College graduation season marks many new beginnings. In this job market, unless your college placement office delivered, you are probably looking for your new job and asking for help from people who look a lot like your parents. You’d think that asking for help only gets easier as we gain more worldly experience and learn just how important it is. But, when it comes to asking for help, this seems to get harder with more accomplishments.
Asking for help is a critical ingredient to finding the next job, starting your new business or learning something new. Help may come packaged as advice, an introduction or, if you’re lucky, a true mentor. We can all name times in our lives when help from another human being changed our course.
If we instinctively know that it takes help from others to accomplish our goals, why is it so hard to do? I hear “I hate to bother people”, “I hate looking like I can’t do it myself” or “I feel like I’m putting people on the spot.” An expert would probably say those are different ways of describing fear of _____ fill in the blank.
We live in a culture where being self reliant and totally together are revered. This is our badge of courage. Yet, in her famous TED Talk, Brene Brown artfully explains that vulnerability is the key to connection with others and meaningful relationships. It is also a key ingredient of self confidence.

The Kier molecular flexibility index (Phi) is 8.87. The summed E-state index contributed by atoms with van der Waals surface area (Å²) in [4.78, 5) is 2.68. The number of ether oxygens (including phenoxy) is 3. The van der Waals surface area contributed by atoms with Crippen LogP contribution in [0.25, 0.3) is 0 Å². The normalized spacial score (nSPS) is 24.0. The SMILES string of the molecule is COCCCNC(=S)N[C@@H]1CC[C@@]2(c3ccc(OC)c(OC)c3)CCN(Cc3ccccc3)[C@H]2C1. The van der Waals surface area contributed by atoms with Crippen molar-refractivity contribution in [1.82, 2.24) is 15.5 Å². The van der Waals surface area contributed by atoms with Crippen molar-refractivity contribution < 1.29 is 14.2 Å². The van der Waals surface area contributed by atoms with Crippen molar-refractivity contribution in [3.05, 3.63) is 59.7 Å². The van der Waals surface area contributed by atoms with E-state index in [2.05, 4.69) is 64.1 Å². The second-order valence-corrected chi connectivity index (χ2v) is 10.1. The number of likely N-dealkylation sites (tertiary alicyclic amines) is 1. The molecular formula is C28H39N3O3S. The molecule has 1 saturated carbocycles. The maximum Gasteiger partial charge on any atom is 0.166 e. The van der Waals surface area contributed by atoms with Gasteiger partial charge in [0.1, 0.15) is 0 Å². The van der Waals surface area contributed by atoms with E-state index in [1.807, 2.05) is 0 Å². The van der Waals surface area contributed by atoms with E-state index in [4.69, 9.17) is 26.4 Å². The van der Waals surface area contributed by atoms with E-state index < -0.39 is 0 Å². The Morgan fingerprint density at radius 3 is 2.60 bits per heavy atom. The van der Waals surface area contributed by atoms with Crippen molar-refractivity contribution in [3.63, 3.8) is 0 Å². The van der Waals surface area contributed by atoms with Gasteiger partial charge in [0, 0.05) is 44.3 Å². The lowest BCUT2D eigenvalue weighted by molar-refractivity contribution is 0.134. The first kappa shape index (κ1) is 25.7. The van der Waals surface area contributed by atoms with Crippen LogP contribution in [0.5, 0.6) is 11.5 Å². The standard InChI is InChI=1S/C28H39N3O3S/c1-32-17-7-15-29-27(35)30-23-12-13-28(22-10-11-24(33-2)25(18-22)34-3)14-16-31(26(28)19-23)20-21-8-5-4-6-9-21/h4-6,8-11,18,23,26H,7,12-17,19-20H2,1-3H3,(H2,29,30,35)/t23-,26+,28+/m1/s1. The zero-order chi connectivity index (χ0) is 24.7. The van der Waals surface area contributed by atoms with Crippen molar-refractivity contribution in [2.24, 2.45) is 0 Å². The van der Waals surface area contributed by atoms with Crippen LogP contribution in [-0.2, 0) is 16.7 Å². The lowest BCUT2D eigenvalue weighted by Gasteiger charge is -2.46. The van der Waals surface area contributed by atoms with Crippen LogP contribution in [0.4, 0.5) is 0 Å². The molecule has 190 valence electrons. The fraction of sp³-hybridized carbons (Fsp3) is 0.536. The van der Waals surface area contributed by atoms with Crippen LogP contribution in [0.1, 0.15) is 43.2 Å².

When I hear a new job seeker or business owner finding reasons not to ask for help, I ask them how they felt when asked for help by others. Invariably, the answers are “I was happy to help”, “It wasn’t a big deal” or “I was flattered.” But, sitting on the other side of the desk and asking is much harder to do.
If your fear of asking for help is holding you back from moving forward – on whatever your path my be – put yourself out there. Yes, you may get some indifference, meet people who can’t help, or even worse, face rejection. Don’t take it personally and you’ll find that most people will help you if they can. And, be ready to return the favor and pay it forward to help someone else when it’s your turn to sit on the other side of the desk.